The Jews are locked in a ghetto that’s about to be liquidated and sent to the Jadowska labour camp. So a few families, led by a man Mundek (Benno Fürmann) come up with a plan to hide in the sewers through a hole they cut in their floor. But they quickly encounter Socha (Robert Wieckiewicz in a great performance), the sewer inspector and a petty thief who knows his way through every inch of the dark, rat-infested tunnels.

They reach an agreement to live underground and pay him money each week. they don’t trust one another  but they soon fall into an uneasy coexistence right beneath the Nazi’s soldiers’ feet. Mundek and Socha even manages to escape to the surface to try to find out if a woman is still alive.

The movie follows the two groups – Socha’s family above ground, and Mundek’s extended family and friends below — both of which face the constant risk of exposure. 

This is a different type of holocaust movie: it’s chaotic, passionate and bloody, filled with normal everyday life in an exceptional situation: with people eating, having sex, loving, hating, giving birth and dying, all hidden in near darkness in underground tunnels filled with human waste.

A lot of the movie is an almost black screen, with people running towards the camera down a sludge filled passageway lit only by a candle or a flashlight. In Darkness is a long movie, with a gradual, slow build, but it’s well worth watching. Terrific acting, directing and production values. This Polish / German / Canadian co-production is nominated for an Oscar, best film in a foreign language, and many Genies as well.

The Prodigies

Dir: Antoine Charreyron

Jim is a boy genius who is brought up by the millionaire Killian when his parents die in a violent episode. He knows he has special kinetic powers, can utilize all parts of his brain simultaneously, and can force people to do things against their will. As a grown-up he knows how to keep things in control at the Killian Institute, and use his skills for good, not evil.

But when his benefactor dies, the selfish heiress Melanie threatens to close down the institute since it doesn’t make money. But Jimbo has been using his research and gaming design to find others like him – who share his powers. They are bullied in school by cruel people who don’t know — or care — about their special powers. He wants to give to them what Killian gave him – a chance to meet their own in a safe educated environment.

Thinking quickly, Jimbo proposes a reality game show called American Genius, whose five winners (the five prodigies he has already located) will get to meet with the President in the White House.

But tragedy strikes: instead of going to meet the five teenagers – who he’s sworn to protect — in a park, he lingers with his newly pregnant wife. And before he gets there they are attacked by violent thugs who beat them up and brutally attack Lisa putting her into a coma. The tone darkens as the remaining four – led by the angry Gil – decide to seize power and seek revenge.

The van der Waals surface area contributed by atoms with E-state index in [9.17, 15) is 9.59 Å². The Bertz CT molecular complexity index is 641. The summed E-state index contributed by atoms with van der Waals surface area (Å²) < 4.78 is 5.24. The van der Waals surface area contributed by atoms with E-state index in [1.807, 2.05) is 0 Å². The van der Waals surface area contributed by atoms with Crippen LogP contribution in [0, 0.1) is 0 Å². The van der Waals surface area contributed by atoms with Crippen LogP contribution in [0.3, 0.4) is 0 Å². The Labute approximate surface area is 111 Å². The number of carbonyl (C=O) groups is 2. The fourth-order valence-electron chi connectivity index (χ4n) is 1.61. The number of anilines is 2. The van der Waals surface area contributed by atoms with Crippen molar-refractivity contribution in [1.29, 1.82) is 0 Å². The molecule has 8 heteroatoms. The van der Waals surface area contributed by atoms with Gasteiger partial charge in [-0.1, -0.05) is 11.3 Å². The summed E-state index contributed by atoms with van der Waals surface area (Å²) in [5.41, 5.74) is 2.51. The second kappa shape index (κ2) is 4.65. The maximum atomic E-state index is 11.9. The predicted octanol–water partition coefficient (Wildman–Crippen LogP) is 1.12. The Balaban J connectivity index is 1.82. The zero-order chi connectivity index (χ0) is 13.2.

Now it’s up to Jimbo to regain the trust of the five prodigies, before they execute their cruel, apocalyptic plan.

The Prodigies is a motion-capture style animated movie – scenes are acted out live, then changed to animated form. Parts are beautifully done, with sleek stylized images – I like the look — but there are also long, irritating sections made in crappy, low-contrast tones which just don’t look good on a screen. (Why do they do that…?) I enjoyed this French/Belgian movie (I saw the American dubbed version) – its fun to watch, exciting (if predictable), though extremely violent. It’s not suitable for children.

Arrietty and In Darkness are now playing, and The Prodigies opens today in Toronto.

This is Daniel Garber at the Movies each Friday morning on CIUT 89.5 FM, and on my web site CulturalMining.com.

January 19, 2012. Unromantic Romances. Movies Reviewed: The Iron Lady, The Girl with the Dragon Tattoo, Not Since You. PLUS Sing-a-long Grease

Posted in Biopic, Cultural Mining, Drama, Movies, Nazi, Punk, Queer, Romance, Scandinavia, Sweden, Thriller, TIFF, UK, Uncategorized, US by CulturalMining.com on January 21, 2012

Hi, this is Daniel Garber at the Movies, for culturalmining.com and CIUT 89.5 FM, looking at high-brow and low-brow movies, indie, cult, foreign, festival, genre and mainstream movies, helping you see movies with good taste, movies that taste good, and how to tell the difference.

Winter is here now — that probably explains the bitter cold and the snow blowing into our faces. So to warm the cockles of your hearts, how about a bit of romance? For a double-dose of romantic pop and cinematic nostalgia, put on your bobby socks or grease back your hair and come sing at a special Sing-Along version of the movie musical Grease (playing Monday night at the TIFF Bell Lightbox in Toronto).

Yes, this week, a whole month before Valentine’s Day, I’m talking about three romances – all of a distinctly unromantic sort – and a documentary. One’s about an elderly woman (who was once a Prime Minister) remembering her husband ; another about a hard-boiled computer hacker and her friend, an investigative journalist; and one about a reunion of a group of college friends at a wedding.

The Iron Lady

Dir: Phyllida Lloyd